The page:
Since the 2nd Brazilian joined the company there has been a discussion going on at a ThoughtWorks office, somewhere in the world: should we build an office in Brazil? When, where?
Choosing Porto Alegre as the town to build our first office was something unexpected to me. Until the beginning of September last year, I had heard lots of good things about the city, but had never visited it. It came up every now and again as a good IT spot in Brazil and as a generally nice place to live.
Sid, Roy (Singham, founder of ThoughtWorks) and a few others scheduled a visit to Brazil, in October last year, for a quick tour and meetings with a few more potential clients and friends.
I was living in Santo André, my hometown, about 25km away from the client, where I was doing some coaching and whipping a few legacy systems into shape. I took a little break from the client work and joined them in the tour where we were supposed to decide on a few things like incorporation, payment and benefits packages and most importantly, location.
Being from São Paulo (well, Santo André… but if you’ve been there, you know it’s all the same urban sprawl), I’ve backed it quite strongly. For me, it’d be extremely convenient — friends, family, etc. For ThoughtWorks, it wouldn’t be so bad either: it’s not hard to find excellent talent in a city with over 25 million people, especially one where the majority of the IT market is.
Paulo wasn’t so sure. (Paulo Caroli, the second Brazilian to join… or maybe third, I can’t remember). Being from Rio de Janeiro and having a bit of a thing against São Paulo, as all Cariocas jokingly do, he argued the picture wasn’t that clear: alternatives to the high taxes, heavy competition and the cost of living in São Paulo were worth thinking about.
At this point, choosing the place to open the office was becoming more and more of a big deal. The more we did the maths, the less São Paulo looked like a good place to start, even if it seemed like the obvious choice at first. High taxes and cost of living would drive our cost base up quite significantly, nearly killing our chances of competitively offering near-shore projects to our existing clients in North America and Europe. If we wanted to start from São Paulo, we’d have to find enough local work to keep us going (and growing), but the highly competitive market would drive our prices down enough to kill any margins and we would sink. D’oh!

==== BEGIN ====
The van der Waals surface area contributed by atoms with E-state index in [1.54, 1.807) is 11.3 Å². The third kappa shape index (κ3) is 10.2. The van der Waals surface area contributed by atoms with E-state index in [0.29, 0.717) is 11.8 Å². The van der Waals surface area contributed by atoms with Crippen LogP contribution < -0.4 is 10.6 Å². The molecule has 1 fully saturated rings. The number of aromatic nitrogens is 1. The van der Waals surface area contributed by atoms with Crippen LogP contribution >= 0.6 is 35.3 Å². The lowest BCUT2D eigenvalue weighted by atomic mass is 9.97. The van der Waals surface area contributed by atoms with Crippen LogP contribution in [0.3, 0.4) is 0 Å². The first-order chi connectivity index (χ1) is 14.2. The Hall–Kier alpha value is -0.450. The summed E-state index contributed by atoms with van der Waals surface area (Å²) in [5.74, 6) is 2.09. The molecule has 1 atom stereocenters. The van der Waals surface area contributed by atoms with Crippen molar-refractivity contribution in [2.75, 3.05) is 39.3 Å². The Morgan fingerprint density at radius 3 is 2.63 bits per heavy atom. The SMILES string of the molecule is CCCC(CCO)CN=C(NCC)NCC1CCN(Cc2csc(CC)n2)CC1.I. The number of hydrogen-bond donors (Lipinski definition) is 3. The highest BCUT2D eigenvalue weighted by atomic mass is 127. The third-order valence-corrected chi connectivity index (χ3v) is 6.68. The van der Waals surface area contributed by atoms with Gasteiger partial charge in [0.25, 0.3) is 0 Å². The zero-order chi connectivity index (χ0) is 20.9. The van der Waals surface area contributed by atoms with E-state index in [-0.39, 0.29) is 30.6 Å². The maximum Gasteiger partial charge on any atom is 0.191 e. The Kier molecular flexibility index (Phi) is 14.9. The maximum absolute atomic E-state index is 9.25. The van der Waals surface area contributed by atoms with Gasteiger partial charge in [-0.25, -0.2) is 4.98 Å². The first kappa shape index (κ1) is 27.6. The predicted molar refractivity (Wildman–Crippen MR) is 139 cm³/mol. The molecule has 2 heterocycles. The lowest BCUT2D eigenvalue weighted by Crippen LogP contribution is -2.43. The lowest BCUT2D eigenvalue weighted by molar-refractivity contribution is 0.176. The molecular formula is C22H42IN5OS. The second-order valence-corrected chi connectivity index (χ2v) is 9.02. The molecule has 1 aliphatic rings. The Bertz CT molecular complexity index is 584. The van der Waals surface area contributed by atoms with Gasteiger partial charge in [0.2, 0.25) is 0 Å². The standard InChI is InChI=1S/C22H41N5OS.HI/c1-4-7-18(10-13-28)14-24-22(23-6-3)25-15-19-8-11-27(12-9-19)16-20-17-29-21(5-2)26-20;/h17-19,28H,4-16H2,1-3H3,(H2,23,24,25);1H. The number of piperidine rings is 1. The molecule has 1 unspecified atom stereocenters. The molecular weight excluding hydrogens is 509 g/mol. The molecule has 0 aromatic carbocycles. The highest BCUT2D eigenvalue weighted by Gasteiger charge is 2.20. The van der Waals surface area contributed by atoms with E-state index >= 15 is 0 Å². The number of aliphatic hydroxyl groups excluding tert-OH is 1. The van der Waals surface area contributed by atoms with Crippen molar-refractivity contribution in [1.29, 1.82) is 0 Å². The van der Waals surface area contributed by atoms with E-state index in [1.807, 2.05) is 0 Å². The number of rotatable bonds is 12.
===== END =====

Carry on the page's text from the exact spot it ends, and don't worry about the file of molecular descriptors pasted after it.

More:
The crew had visited a few cities around Brazil at this point: São Paulo, Rio de Janeiro, Campinas, Salvador, but there was maybe another dozen cities in Brazil where a TW office could thrive. After a lot of digging around and looking up statistics from all sorts of sources, we narrowed down the list of potential cities to two or three, and Porto Alegre was the next one to try out.
We got there and had a couple of meetings with the directors of PUCRS, the Pontifical Catholic University of Rio Grande do Sul… and wow. They have a technology park, TECNOPUC, taking up a good quarter of the (rather large) campus. Companies like HP, Dell, Microsoft and Accenture have a big presence. It looked nothing like I imagined, though: instead of a soul-crushing sea of cubicles in high-rises full of tired people in suits crammed in a corner of the University, I found a really vibrant, open area with a few short buildings scattered between huge leafy trees. It’s the sort of place I’d like to work at; others promptly agreed.
Talks with the directors went really well, and we partnered. ThoughtWorks joined the TECNOPUC community and we started talking about how much office space we’d need, and how much they had available at the time. Meanwhile, Francisco Trindade (developer and lean dude, born in Porto Alegre, based in London at the time) showed us around town. Again, I was impressed with the quiet, nicely kept streets, parks and facilities. There are trees everywhere, a decent public transport system, a good number of restaurants and things to do.
That evening, we flew to Florianópolis to attend Ágiles 2009, where Roy had the closing keynote. We spent most of the time at the conference still trying to figure out tax codes and benefits while Roy worked on the slides.
At the end of the usual politically charged and motivating keynote, Roy announced: ThoughtWorks Brazil is ready to roll, and we’re hiring!
Picture: Roy announcing the opening of ThoughtWorks Brazil at Ágiles 2009